Today is the birthday of Dagmar Oakland (Edna Andersen, 1893-1989), one half of the vaudeville team the Oakland Sisters. Her sister Vivien is better known today — she’ll get her own post here in due course, for she was in many classic comedies. The girls initially performed in vaudeville as the Anker Sisters, then changed their name to “Oakland” as a tribute to their home town. For a time they performed with the Boston Juveniles, later billed as the Juvenile Bostonians. In 1915, their careers were assured when they made it all the way to the Ziegfeld Follies, along with Ed Wynn, W.C. Fields, Bert Williams, Leon Errol, Ina Claire, Olive Thomas, Ann Pennington and many others.
This is the point where the team split up. Vivien went on to her film career. Dagmar remained on Broadway for another 15 years, with great parts in eight shows, notably The Student Prince (1924-26), Show Boat (1927-1929), and The Wonder Bar (1931). Then she joined her sister in Hollywood, where she worked for another 15 years, although with much less success. She normally had walk-ons and bit parts. One notable exception was her part as the pretty manicurist in The Barber Shop (1933), with her old Follies co-star W.C. Fields.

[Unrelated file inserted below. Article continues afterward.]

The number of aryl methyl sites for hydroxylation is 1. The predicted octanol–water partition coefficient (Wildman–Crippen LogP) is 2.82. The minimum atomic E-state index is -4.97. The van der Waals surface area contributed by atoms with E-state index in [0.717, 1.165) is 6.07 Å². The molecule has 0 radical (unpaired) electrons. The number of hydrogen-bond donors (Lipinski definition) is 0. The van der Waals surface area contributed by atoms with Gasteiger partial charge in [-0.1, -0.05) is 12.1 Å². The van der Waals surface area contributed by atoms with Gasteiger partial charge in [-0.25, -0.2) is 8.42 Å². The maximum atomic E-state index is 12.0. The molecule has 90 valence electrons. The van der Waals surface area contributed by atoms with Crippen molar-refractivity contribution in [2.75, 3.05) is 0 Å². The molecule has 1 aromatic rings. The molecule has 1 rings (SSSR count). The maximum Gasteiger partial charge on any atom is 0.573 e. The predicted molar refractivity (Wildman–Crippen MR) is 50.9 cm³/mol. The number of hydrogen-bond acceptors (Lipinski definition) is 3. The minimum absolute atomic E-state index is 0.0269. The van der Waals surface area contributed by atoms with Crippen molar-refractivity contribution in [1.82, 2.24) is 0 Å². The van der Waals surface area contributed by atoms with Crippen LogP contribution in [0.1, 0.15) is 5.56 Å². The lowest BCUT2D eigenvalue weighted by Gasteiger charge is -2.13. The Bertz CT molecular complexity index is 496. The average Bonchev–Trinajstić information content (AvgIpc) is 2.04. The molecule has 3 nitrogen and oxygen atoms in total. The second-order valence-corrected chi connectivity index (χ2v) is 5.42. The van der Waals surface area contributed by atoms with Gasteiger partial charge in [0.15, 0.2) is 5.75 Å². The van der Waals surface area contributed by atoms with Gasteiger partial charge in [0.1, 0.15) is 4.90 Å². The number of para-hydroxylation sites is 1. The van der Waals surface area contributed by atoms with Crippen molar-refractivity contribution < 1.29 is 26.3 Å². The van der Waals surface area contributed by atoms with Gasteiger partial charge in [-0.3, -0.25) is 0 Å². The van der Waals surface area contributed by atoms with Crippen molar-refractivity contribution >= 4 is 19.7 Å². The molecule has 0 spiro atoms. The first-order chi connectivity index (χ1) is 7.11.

To learn more about the history of vaudeville, consult No Applause, Just Throw Money: The Book That Made Vaudeville Famous, available at Amazon, Barnes and Noble, and wherever nutty books are sold.
To learn more about comedy film history please check out my new book: Chain of Fools: Silent Comedy and Its Legacies from Nickelodeons to Youtube, just released by Bear Manor Media, also available from amazon.com etc etc etc